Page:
Getting on the road to employment can be really tough, so we’ve asked the experts what they think makes the big difference. The second part of our series shares some wise words and interview advice from Ernst & Young to help you ace your first interview. 


Interview advice from Ernst & Young

As part of the University Pathways Program we visited Big 4 firm EY (Ernst & Young) with a bunch of Year 10 students who are just sussing out how to navigate the confusing maze of life to get on the road to university and meaningful employment. To kick things in this two part session, we were taken to Level 23 with panoramic views of the city symbolically setting off the scene.

UPP participants at Level 23, EY, Melbourne CBD

UPP participants at Level 23, EY, Melbourne CBD

The first session was all about interview skills and how to sharpen up your tool kit in preparation for any future interviews, be they for a part time job, a university position or that first grad role on the far horizon.

According to our pals at EY there are two types of interview most commonly used to select awesome new candidates for roles in a company; they are discussion based and behavioural based interviews. We’ll give you a run down of each along with some hot tips on how to ace your first interview.

Discussion based interviews

Discussion based interviews centre around talking about you and include questions around your resume, work experience, goals and motivations. An example question might be something like “so tell me more about your weekend role at Coles?” or “you say you are motivated by personal development opportunities, why is this?”

This means you will have to brush up on your personal story, experience, career goals and be ready to talk about them and answer any interrogative questions about anything you’ve included on your resume.

Some hot tips for acing a discussion based interview are:-


  • Know your resume: this one’s pretty simple, but very crucial. Familiarise yourself with what you’ve included, why you’ve included it and be able to talk confidently and competently about it.  Remember it’s all about telling your personal story.
  • Link your skills to the position description: make sure you are the ideal candidate for the role by mirroring language, skills and key words from the position description and talk about these in the interview.
  • Answer questions completely: make sure your replies are comprehensive and cover all aspects of the question.
  • Sell yourself: this is your moment to shine and to show off all that is wonderful and amazing about your personal and professional skills in order to persuade the interviewer to hire you. Talk up your experiences and ideas. Be your own cheerleader.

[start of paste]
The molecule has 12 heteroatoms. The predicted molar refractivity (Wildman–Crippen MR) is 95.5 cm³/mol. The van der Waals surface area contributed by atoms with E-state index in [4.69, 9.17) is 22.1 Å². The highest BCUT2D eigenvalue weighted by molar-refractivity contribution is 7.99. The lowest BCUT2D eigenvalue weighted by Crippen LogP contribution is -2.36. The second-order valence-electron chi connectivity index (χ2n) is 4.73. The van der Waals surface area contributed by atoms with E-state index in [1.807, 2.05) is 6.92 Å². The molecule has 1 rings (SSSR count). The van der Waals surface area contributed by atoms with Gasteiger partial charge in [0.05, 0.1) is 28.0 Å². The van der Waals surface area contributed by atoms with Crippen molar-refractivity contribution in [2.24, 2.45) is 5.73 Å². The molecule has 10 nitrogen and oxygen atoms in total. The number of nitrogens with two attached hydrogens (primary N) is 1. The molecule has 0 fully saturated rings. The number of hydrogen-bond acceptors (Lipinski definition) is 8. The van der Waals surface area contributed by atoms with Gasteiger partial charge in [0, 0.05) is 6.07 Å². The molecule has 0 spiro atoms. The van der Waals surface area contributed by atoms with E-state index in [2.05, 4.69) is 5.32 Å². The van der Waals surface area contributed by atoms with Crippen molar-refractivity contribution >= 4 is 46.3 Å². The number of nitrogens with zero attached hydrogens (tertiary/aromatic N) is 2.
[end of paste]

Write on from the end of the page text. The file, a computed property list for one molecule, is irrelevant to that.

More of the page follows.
• Know what you want: set clear objectives about what you want from the role and why you are applying. You will be asked about this!
  • Silence is OK! this is self-explanatory but honestly, don’t feel the need to fill every gap with words. A well thought out answer is always better than a hurried one. If you need time to think just say “please could I have a moment to think”.
Group work during UPP session, July 2016

Group work during UPP session, July 2016

Behavioural based interviews

Behavioural based interviews use past experiences to predict future behaviour.  The interviewer will ask you to talk about your experiences, share an anecdote where you have demonstrated certain skills skills or ask how you have reacted to a particular situation. An example question might be something like “can you tell us about a time when you demonstrated great leadership skills?” or “how would you respond to a difficult and uncooperative team member?”

This means you will have to think of some good examples of where, when and how you demonstrated key skills before the interview – these may come from professional situations, school, part time work or volunteering opportunities.

Some hot tips for acing a behavioural based interview:

        • Find a relevant example of skills used to obtain an outcome: go through your resume and pick out your key skills, then think about some examples or situations you were in where you really demonstrated them to other people.
        • Use a variety of examples to draw from: be sure to have a range of situations up your sleeve; talking about that one time at your part time job which demonstrated teamwork, negotiating, using initiative and everything else under the sun, will not show the diversity of your experience!
        • Give detail  but keep it concise: there’s a balance between setting the scene and going into painful detail. Practice with someone else in order to get the balance right.
        • Use STAR technique: this is a great way of getting all the details in. STAR stands for Situation you were in Tasks required Action taken in response to situation Result of the action taken)


Thanks to Ernst & Young for hosting the interview session for our University Pathways Program.